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Pasadena Scientists Conduct Experiment in Middle of Oil Spill Exercise Off Coast of Norway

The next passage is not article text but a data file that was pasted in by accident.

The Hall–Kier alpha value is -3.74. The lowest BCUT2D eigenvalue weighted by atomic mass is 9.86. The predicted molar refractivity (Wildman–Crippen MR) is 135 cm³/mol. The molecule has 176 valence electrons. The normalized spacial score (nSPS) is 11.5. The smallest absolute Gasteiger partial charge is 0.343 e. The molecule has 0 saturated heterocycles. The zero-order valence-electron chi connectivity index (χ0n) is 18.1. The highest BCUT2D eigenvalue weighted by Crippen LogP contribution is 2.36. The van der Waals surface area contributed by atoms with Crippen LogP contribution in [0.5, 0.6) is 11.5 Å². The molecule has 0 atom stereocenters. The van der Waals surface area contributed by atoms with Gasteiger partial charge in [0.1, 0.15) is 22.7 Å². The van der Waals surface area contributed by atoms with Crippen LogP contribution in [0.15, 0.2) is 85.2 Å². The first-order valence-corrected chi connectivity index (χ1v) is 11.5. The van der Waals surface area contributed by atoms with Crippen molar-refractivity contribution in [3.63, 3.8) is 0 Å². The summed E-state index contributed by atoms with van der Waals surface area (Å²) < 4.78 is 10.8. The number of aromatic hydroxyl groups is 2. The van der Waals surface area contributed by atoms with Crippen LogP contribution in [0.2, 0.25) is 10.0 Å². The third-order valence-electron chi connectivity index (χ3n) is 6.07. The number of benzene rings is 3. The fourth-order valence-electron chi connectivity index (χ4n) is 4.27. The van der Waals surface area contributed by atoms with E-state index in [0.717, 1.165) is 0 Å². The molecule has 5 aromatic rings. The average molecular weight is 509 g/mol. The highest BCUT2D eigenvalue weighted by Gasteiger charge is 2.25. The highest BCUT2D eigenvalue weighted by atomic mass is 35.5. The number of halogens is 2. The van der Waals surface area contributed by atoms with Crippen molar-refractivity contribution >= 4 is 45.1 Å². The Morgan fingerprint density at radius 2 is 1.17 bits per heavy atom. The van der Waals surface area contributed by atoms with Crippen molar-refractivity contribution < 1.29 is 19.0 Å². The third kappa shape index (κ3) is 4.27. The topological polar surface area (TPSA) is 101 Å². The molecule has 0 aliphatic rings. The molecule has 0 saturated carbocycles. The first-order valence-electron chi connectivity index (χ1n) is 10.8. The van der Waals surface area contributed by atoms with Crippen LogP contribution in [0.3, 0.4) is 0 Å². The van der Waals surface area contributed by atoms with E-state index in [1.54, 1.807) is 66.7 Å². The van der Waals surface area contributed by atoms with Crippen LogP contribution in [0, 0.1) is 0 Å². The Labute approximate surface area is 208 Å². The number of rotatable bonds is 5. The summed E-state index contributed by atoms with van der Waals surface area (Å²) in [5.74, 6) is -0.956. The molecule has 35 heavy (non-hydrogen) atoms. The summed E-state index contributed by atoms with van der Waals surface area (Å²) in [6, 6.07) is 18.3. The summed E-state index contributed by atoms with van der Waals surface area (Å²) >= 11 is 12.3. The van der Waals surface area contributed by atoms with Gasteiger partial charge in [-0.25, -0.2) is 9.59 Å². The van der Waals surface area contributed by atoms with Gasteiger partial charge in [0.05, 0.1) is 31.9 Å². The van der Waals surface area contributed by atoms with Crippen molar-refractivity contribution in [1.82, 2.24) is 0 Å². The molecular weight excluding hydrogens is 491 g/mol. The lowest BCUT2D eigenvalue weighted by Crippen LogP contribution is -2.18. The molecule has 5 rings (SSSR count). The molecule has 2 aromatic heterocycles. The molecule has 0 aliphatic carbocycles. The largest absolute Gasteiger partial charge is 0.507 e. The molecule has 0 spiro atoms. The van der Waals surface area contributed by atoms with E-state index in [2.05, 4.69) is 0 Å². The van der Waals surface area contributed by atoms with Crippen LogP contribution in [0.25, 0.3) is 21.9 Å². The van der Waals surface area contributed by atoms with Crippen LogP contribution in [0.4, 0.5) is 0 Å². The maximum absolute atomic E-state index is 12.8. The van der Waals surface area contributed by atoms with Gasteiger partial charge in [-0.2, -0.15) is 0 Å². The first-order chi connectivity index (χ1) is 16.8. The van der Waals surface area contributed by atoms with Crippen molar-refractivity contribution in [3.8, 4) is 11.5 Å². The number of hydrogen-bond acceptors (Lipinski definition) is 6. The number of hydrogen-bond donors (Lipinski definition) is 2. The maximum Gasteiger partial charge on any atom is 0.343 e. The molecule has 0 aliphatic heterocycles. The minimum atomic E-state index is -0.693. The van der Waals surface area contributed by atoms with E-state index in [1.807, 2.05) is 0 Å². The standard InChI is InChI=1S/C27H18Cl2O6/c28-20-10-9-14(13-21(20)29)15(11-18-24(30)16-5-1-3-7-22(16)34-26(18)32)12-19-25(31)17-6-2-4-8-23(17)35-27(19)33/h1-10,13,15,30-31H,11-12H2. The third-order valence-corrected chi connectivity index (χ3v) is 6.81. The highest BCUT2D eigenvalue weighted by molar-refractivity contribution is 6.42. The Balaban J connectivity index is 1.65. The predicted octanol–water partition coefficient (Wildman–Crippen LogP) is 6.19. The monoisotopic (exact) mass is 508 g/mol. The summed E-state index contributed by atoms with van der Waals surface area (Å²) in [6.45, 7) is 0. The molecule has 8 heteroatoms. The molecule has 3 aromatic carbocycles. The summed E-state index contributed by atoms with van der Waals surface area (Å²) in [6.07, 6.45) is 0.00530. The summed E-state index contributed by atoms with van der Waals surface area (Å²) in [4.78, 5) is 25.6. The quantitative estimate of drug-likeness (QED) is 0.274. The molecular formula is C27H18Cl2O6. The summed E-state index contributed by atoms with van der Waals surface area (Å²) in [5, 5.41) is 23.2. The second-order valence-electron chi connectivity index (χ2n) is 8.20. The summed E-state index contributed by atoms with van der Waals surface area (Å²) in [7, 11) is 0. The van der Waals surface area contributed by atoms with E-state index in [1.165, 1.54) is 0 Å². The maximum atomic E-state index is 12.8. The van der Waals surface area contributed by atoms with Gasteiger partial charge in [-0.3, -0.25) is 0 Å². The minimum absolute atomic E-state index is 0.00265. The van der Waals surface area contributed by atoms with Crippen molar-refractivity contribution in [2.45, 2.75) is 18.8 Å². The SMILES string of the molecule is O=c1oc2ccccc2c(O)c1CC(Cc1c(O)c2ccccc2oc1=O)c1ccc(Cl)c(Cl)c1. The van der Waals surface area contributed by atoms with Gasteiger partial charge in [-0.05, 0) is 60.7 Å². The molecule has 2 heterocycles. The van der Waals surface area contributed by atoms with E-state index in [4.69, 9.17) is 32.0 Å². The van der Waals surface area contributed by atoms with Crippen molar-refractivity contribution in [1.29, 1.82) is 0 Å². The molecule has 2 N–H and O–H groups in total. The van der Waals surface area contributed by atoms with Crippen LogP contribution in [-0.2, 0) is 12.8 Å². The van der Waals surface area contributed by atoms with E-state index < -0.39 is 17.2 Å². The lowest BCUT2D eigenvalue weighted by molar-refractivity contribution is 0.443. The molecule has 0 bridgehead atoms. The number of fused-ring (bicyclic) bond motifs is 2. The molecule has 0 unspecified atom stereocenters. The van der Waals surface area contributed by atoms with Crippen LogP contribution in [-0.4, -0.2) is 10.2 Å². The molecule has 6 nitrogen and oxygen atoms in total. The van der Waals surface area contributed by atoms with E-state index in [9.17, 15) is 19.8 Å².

first_imgThree scientists from Pasadena, two of them from the Jet Propulsion Laboratory and one from Caltech, were able to run a science experiment in the middle of a North Sea oil clean-up exercise early this month to test the ability of NASA’s Uninhabited Aerial Vehicle Synthetic Aperture Radar (UAVSAR) to classify the oil in an oil spill.It was an experiment that the three – Cathleen Jones and Ben Holt from Pasadena’s JPL and Brent Minchew from Caltech – have been trying to accomplish during the 2010 BP Deepwater Horizon Spill in the Gulf of Mexico but were not able to because of the limitations inherent in an actual oil spill. On June 8 through 11, Norway’s annual Oil on Water exercise provided just the right opportunity.Jones, Holt and Minchew were part of a NASA team that participated for the first time in the North Sea exercise. The exercise has been held annually since the 1980s, weather and wildlife permitting. In these drills, oil is released onto the ocean and then recovered, giving responders experience with existing cleanup techniques and equipment and a chance to test new technologies.In this exercise, the American scientists flew the UAVSAR, a specialized airborne instrument, on NASA’s C-20A piloted research aircraft to monitor a controlled release of oil into the sea, testing the radar’s ability to distinguish between more and less damaging types of oil slicks.The local scientists were invited by Camilla Brekke, associate professor in the Department of Physics and Technology at the University of Tromsø, Norway.“This year was special, because we had our own dedicated science experiment in the middle of the training exercise,” said Brekke.In the 2010 Gulf oil spill, Jones, Holt and Minchew recognized UAVSAR’s potential to classify the oil in an oil slick during their observations. But since they had only estimates of how much oil was released in the disaster and of the rate of flow, they could not fully check UAVSAR’s accuracy.“Radar has long been thought to be useful only for telling where oil is present,” said Jones. “That information is important, but it’s not all that’s needed to direct the response to an oil spill.”The same accident can create both sheens of oil a few hundredths of an inch thick and heavy, sticky emulsions of oil and seawater, depending on factors such as the weather and length of time since the spill.“Thick emulsions hang around in the environment much longer than a sheen does,” Jones explained. “They’re more likely to make it to shore to contaminate coastal and tidal zones and to oil sea animals. If we can identify where that high-environmental-impact oil is, cleanup crews can get the most out of the time and people they have.”Radars “see” an oil spill because of a characteristic that the Greek philosopher Aristotle first wrote about 2,500 years ago: pouring oil on water smooths the surface. To an observer, returning radar signals — called backscatter — from a smooth, oily sea surface look darker than backscatter from a normal sea surface with small, bumpy waves.In the Gulf oil spill, the NASA scientists discovered that the extremely sensitive UAVSAR could also detect another characteristic of oil: compared with seawater, it is a very poor conductor of electricity. Radar waves are reflected well by materials with good electrical conductivity, such as seawater, and not so well by poor conductors like oil. For that reason, the strength of the backscatter from different parts of an oil slick is related to the thickness of the emulsion in each part.The Norwegian exercise released emulsions of differing thicknesses so that the scientists could have a range of conditions to calibrate the UAVSAR data. The experiment also tested the instrument’s ability to distinguish between petroleum and plant-based oil, found in algal blooms.“In the Baltic Sea you will see plenty of these, and they look like oil slicks from [radar on] a satellite,” Brekke said.The Norwegian Clean Seas Association for Operating Companies runs the Oil on Water exercise to keep its personnel and ships ready to respond to an emergency. This year, Oil on Water was held at the abandoned Frigg Oilfield, about 140 northwest of Stavanger, Norway. 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Free.Get all the latest Pasadena news, more than 10 fresh stories daily, 7 days a week at 7 a.m. Your email address will not be published. Required fields are marked * Science and Technology Pasadena Scientists Conduct Experiment in Middle of Oil Spill Exercise Off Coast of Norway From STAFF REPORTS Published on Monday, June 22, 2015 | 12:58 pm Home of the Week: Unique Pasadena Home Located on Madeline Drive, Pasadenalast_img read more